While on holiday with my best friend at the end of last year I said to her that 2016 was going to be the year of the black female.
Little did I know that when I stated that it would include black girls as young as 13.
So here is what happened.
Friday the 26th of August 2016 while in the final few days of Women’s month in South Africa a protest began.
Those of you familiar with school code of conducts would have noticed that in most cases black girls are required to tame their Afro’s into something ‘more acceptable’ and ‘presentable.’
A very well-known and previously white school has become the center of widespread angst stemming from such rules. According to learners who attend there (backed by confirmatory stories of past student), they have been forced to straighten their hair and face unsavory comments with regards to their natural hair. (The code of conduct even goes as far as to stipulate how many thick braids should be and which type of cornrows can and cannot be worn)
Although the protest started on Friday it truly gained momentum on Monday and as a result ‘the powers that be’ intervened. Gauteng Education MEC Panyaza Lesufi went to visit the school in question, Pretoria Girls’ High School, following the allegations of racism and intimidation against black schoolgirls.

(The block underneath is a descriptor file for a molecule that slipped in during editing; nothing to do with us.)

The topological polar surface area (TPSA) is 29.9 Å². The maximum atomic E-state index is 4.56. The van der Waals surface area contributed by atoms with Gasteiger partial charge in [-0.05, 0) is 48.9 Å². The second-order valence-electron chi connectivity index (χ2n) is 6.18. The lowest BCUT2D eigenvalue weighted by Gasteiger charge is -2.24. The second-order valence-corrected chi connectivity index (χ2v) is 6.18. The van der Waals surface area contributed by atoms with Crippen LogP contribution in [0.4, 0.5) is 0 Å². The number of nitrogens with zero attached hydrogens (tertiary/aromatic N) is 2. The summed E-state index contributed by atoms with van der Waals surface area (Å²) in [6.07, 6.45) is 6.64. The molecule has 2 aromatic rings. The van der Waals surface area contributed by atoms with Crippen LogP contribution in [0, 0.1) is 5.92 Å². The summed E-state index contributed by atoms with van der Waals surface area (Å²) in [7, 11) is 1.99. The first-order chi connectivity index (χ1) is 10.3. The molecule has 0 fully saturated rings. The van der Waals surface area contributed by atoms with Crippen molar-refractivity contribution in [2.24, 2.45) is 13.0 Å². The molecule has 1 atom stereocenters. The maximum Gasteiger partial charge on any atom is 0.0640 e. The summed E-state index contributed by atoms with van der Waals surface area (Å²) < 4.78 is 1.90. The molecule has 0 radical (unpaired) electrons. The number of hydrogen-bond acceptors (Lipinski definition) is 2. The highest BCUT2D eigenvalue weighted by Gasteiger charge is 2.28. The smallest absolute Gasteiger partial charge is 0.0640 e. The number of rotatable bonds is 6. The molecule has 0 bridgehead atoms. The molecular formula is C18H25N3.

Although this is all great on paper and makes for a good ‘strategy’ on behalf of the government, I do have to wonder what good this will do. There have been many occasions where an MEC would swoop in to do damage control and by the end of the week once the story had ceased to be a trending topic the matter would soon be forgotten.
One has to sit back and realize that this is a systematic problem. These rules that are being forced on young black girls where they have to model themselves to look like their white counterparts to gain acceptance is utter nonsense. We are being taught to aspire to whiteness as the standard of neatness and beauty as if what we are naturally born with is not enough.
This cannot be life in 2016 and for all of our sakes, I honestly hope that once the # falls away into disuse that we rise above it with real change.
In the meantime, I urge you to sign the following petition. This petition is also inclusive of Muslim girls who are also discriminated.
Written by Hulisani Khorombi, Assistant Editor #MyGirlSquad